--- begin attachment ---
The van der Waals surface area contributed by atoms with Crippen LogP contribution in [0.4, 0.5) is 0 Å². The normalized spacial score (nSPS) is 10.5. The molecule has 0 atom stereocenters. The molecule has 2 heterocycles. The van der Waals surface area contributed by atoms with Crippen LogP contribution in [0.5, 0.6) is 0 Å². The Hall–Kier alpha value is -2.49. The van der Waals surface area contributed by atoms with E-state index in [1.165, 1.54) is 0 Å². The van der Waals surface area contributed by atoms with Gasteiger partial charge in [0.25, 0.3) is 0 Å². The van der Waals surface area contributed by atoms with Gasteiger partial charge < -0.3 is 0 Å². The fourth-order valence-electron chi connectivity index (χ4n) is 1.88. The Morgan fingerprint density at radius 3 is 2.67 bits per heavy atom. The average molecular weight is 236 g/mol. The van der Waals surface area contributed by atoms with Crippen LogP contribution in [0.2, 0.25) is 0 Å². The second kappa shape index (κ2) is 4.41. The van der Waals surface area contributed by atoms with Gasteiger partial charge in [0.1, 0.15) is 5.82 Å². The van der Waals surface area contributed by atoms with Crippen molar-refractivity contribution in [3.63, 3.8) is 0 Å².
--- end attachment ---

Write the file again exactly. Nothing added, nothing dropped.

The van der Waals surface area contributed by atoms with Crippen LogP contribution in [0.4, 0.5) is 0 Å². The normalized spacial score (nSPS) is 10.5. The molecule has 0 atom stereocenters. The molecule has 2 heterocycles. The van der Waals surface area contributed by atoms with Crippen LogP contribution in [0.5, 0.6) is 0 Å². The Hall–Kier alpha value is -2.49. The van der Waals surface area contributed by atoms with E-state index in [1.165, 1.54) is 0 Å². The van der Waals surface area contributed by atoms with Gasteiger partial charge in [0.25, 0.3) is 0 Å². The van der Waals surface area contributed by atoms with Gasteiger partial charge < -0.3 is 0 Å². The fourth-order valence-electron chi connectivity index (χ4n) is 1.88. The Morgan fingerprint density at radius 3 is 2.67 bits per heavy atom. The average molecular weight is 236 g/mol. The van der Waals surface area contributed by atoms with Crippen LogP contribution in [0.2, 0.25) is 0 Å². The second kappa shape index (κ2) is 4.41. The van der Waals surface area contributed by atoms with Gasteiger partial charge in [0.1, 0.15) is 5.82 Å². The van der Waals surface area contributed by atoms with Crippen molar-refractivity contribution in [3.63, 3.8) is 0 Å².